Used for thousands of years in Ayurveda and other traditional forms of medicine, ashwagandha is a relative newcomer to the western wellness scene. But it’s making up for lost time: These days, no adaptogen is more popular.
So what is it, what is it good for, and what, specifically, should women know about ashwagandha? Read on to find out.
What Is Ashwaganda?
Also known as Indian Ginseng, ashwagandha is not actually related to ginseng at all. In fact, it’s a member of the nightshade family, along with potatoes, tomatoes, peppers, and eggplant. Importantly, it is also part of the family of Ayurvedic herbs known as adaptogens, which help the body regulate stress.
The most common way to take ashwagandha is in supplement form, either as a pill or a powder. A number of supplements offer it as a part of a larger blend of supportive herbs.
What Women Should Know About Ashwagandha
While scientific studies on its effects are few, initial research shows that ashwagandha may be effective for in treating anxiety and stress, reducing inflammation, and slowing memory-related decline. It may also increase energy and boost fertility — and it can be especially helpful for women, says Brooklyn-based naturopathic doctor Lauren Geyman.
Fun fact: In Sanskrit, “ashwa” means “horse” and “gandha” means “smell” or “essential characteristic” and the supplement is believed to give your horse-like stamina. Its botanical name, Withania somnifera, alludes to its relaxing qualities; somnifera in Latin translates to “sleep-inducing.”
1. It can be helpful for fertility and menopause.
“Ashwagandha can be an amazing ally in female reproductive, perimenopausal, and menopausal years,” says Geyman. In our reproductive years,”it supports healthy libido and has been used by men and women to support fertility; in menopause, it may help inhibit osteoporosis associated with aging, and alleviate menopausal brain fog, headaches, and muscle pain.”
2. Pregnant and breastfeeding women beware.
On the other hand, if you have a fiery constitution, it make cause hot flashes and irritation in your stomach or liver. And, it is not recommended if you are pregnant or breastfeeding.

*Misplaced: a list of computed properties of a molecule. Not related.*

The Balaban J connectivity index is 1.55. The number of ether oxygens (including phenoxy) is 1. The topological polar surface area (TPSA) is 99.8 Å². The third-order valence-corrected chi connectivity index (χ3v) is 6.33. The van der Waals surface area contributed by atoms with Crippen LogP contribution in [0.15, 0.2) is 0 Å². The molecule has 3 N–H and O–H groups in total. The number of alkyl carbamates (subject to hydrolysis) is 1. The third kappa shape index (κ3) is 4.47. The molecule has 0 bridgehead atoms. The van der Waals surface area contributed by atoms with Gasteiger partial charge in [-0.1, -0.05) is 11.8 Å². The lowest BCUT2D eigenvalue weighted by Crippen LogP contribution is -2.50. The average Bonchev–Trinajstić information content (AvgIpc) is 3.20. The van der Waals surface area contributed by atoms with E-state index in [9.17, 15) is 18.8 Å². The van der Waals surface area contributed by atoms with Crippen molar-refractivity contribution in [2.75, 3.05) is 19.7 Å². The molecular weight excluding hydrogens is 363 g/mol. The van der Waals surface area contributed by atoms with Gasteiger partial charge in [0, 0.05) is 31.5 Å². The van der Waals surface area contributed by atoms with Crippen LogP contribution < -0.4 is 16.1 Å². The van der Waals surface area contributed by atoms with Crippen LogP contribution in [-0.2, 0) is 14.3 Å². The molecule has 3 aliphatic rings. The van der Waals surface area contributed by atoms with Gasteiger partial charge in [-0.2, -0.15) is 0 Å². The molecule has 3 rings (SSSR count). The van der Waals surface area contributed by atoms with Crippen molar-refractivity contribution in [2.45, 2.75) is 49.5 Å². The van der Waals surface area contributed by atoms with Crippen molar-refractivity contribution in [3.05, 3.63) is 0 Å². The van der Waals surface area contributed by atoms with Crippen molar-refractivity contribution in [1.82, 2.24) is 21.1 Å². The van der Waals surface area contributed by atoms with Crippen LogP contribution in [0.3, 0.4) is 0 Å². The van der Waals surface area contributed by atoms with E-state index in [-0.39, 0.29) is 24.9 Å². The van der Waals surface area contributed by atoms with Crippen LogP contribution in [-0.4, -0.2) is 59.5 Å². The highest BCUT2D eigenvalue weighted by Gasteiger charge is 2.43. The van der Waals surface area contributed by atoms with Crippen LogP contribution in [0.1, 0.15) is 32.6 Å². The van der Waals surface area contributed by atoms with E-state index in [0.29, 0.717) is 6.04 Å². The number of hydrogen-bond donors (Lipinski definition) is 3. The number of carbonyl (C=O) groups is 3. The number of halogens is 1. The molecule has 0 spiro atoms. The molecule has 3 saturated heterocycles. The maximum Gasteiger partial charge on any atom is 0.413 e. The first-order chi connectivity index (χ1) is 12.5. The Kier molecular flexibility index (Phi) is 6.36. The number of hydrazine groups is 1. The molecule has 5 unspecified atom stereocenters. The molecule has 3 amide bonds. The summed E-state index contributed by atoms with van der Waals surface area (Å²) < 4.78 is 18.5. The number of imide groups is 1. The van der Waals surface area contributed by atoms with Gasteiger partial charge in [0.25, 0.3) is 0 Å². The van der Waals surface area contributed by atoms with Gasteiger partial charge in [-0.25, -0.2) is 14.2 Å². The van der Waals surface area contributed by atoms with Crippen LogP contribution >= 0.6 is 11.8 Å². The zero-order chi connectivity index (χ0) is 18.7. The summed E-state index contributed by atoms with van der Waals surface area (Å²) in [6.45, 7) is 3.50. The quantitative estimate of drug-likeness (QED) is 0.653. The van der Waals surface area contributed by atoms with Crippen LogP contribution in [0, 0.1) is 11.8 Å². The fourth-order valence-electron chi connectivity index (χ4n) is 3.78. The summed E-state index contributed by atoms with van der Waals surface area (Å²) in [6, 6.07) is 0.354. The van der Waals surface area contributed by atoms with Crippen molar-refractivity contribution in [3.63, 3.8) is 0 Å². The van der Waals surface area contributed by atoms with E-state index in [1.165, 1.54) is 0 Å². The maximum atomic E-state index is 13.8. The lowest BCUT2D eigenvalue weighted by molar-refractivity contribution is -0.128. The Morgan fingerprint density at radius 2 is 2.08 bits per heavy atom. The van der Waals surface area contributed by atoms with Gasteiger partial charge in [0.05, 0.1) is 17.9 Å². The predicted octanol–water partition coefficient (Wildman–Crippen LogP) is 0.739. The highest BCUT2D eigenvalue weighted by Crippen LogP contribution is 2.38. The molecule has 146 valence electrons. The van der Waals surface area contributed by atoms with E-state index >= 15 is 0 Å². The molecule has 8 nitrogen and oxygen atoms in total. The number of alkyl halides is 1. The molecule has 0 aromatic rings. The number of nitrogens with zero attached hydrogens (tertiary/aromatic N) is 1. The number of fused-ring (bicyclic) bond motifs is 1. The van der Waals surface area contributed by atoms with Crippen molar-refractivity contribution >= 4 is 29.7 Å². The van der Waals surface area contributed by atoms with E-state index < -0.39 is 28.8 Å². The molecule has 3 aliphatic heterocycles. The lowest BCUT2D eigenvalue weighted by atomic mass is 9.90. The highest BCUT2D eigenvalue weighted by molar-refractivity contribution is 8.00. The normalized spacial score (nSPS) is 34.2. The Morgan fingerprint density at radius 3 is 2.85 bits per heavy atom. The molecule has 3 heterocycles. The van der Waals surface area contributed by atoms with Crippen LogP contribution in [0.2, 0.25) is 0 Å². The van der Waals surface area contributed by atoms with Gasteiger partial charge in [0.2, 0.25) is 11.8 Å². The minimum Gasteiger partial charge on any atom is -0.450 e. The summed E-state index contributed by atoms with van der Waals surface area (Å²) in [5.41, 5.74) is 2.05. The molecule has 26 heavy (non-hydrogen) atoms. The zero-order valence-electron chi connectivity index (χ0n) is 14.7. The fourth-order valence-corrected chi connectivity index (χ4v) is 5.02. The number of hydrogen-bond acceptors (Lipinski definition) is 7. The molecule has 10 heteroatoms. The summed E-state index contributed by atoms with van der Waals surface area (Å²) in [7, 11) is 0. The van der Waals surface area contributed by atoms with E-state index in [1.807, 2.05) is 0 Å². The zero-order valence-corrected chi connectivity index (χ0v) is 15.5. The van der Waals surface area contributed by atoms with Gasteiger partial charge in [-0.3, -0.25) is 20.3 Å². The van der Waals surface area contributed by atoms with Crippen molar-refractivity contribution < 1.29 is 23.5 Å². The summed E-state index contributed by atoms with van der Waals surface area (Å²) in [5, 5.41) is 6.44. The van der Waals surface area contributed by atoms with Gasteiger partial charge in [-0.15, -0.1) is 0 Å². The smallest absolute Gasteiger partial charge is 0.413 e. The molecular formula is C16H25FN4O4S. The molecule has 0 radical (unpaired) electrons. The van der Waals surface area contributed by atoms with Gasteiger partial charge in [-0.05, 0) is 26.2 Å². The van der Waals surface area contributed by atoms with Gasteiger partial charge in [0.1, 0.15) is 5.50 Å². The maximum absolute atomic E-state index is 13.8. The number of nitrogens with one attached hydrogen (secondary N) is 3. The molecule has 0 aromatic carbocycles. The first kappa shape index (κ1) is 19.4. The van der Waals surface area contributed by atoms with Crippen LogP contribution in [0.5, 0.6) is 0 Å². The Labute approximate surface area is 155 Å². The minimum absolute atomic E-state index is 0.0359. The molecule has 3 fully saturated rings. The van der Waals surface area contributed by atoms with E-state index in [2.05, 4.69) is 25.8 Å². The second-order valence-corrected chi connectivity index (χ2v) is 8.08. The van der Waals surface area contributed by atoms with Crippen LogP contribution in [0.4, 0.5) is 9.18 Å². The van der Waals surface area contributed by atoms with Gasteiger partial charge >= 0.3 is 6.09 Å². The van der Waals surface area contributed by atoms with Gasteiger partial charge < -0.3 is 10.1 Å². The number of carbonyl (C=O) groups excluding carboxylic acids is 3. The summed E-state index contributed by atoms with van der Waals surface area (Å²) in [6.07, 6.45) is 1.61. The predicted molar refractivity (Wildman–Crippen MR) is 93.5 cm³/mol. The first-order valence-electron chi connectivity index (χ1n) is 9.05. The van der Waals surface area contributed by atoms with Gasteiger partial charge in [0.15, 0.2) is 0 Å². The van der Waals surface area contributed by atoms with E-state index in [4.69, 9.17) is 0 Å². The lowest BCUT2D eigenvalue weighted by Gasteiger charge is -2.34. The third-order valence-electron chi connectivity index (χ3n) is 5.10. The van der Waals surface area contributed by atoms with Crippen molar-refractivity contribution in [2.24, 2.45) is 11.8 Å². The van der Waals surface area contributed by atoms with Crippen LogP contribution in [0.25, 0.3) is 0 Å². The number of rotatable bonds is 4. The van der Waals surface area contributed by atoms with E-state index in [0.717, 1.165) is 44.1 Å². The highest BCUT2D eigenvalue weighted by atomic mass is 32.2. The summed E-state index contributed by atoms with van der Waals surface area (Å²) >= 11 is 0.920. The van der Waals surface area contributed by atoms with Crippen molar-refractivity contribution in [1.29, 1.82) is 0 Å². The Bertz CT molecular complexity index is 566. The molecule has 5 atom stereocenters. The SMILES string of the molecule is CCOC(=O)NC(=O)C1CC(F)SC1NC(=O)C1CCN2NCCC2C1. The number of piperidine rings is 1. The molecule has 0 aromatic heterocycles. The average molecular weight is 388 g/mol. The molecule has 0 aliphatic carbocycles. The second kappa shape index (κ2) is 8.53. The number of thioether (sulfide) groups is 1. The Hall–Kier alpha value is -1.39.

Though there are some accounts of women using ashwagandha during pregnancy and breastfeeding, and those can be stressful moments, Geyman notes that there isn’t enough research to assure its safety during those times. Consult with your doctor, midwife, or other practitioner before using it.
3. It may support thyroid health.
Ashwagandha shows promise in other areas of women’s health as well. “A less-discussed medicinal benefit is how it can support healthy thyroid levels,” Geyman says. “The research here is quite new, but there is some evidence that ashwagandha may improve thyroid levels in patients with hypothyroidism. This makes sense since there is a connection between cortisol and thyroid function as well. It’s a great herb to support the entire endocrine system.”
4. It’s best to take it later in the day.
Though you can take it any time, Geyman recommends using ashwagandha later in the day because of its calming effect. “Mixing a teaspoon of ground ashwagandha root into a warm cup of your favorite milk makes a lovely latte-like beverage before bed,” she says.
5. It may interact with other medications.
As with all herbs, ashwagandha may interact with other medications, so it’s important to consult a doctor before you start taking it.